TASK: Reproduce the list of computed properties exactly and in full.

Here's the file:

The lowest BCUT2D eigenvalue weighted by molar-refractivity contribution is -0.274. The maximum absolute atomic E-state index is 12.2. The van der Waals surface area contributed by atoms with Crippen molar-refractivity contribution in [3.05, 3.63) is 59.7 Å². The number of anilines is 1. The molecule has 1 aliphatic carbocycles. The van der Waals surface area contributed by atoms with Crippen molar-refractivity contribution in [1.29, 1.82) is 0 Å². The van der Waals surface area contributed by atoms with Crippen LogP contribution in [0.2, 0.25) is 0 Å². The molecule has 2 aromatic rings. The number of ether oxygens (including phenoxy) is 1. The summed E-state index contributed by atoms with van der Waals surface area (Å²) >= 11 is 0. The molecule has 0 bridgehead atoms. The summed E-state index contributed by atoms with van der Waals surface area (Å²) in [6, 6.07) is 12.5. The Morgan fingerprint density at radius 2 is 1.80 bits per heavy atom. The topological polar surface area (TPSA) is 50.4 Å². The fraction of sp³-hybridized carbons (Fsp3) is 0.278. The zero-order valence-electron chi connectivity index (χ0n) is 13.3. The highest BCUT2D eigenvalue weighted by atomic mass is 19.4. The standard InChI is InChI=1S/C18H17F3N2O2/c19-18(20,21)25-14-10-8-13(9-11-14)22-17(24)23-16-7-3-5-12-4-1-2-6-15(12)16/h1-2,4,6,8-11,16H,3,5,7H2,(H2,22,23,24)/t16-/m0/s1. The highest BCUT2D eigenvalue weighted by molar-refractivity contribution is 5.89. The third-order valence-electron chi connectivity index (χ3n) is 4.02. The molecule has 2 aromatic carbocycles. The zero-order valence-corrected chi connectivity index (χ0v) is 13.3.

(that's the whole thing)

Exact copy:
The lowest BCUT2D eigenvalue weighted by molar-refractivity contribution is -0.274. The maximum absolute atomic E-state index is 12.2. The van der Waals surface area contributed by atoms with Crippen molar-refractivity contribution in [3.05, 3.63) is 59.7 Å². The number of anilines is 1. The molecule has 1 aliphatic carbocycles. The van der Waals surface area contributed by atoms with Crippen molar-refractivity contribution in [1.29, 1.82) is 0 Å². The van der Waals surface area contributed by atoms with Crippen LogP contribution in [0.2, 0.25) is 0 Å². The molecule has 2 aromatic rings. The number of ether oxygens (including phenoxy) is 1. The summed E-state index contributed by atoms with van der Waals surface area (Å²) >= 11 is 0. The molecule has 0 bridgehead atoms. The summed E-state index contributed by atoms with van der Waals surface area (Å²) in [6, 6.07) is 12.5. The Morgan fingerprint density at radius 2 is 1.80 bits per heavy atom. The topological polar surface area (TPSA) is 50.4 Å². The fraction of sp³-hybridized carbons (Fsp3) is 0.278. The zero-order valence-electron chi connectivity index (χ0n) is 13.3. The highest BCUT2D eigenvalue weighted by atomic mass is 19.4. The standard InChI is InChI=1S/C18H17F3N2O2/c19-18(20,21)25-14-10-8-13(9-11-14)22-17(24)23-16-7-3-5-12-4-1-2-6-15(12)16/h1-2,4,6,8-11,16H,3,5,7H2,(H2,22,23,24)/t16-/m0/s1. The highest BCUT2D eigenvalue weighted by molar-refractivity contribution is 5.89. The third-order valence-electron chi connectivity index (χ3n) is 4.02. The molecule has 2 aromatic carbocycles. The zero-order valence-corrected chi connectivity index (χ0v) is 13.3.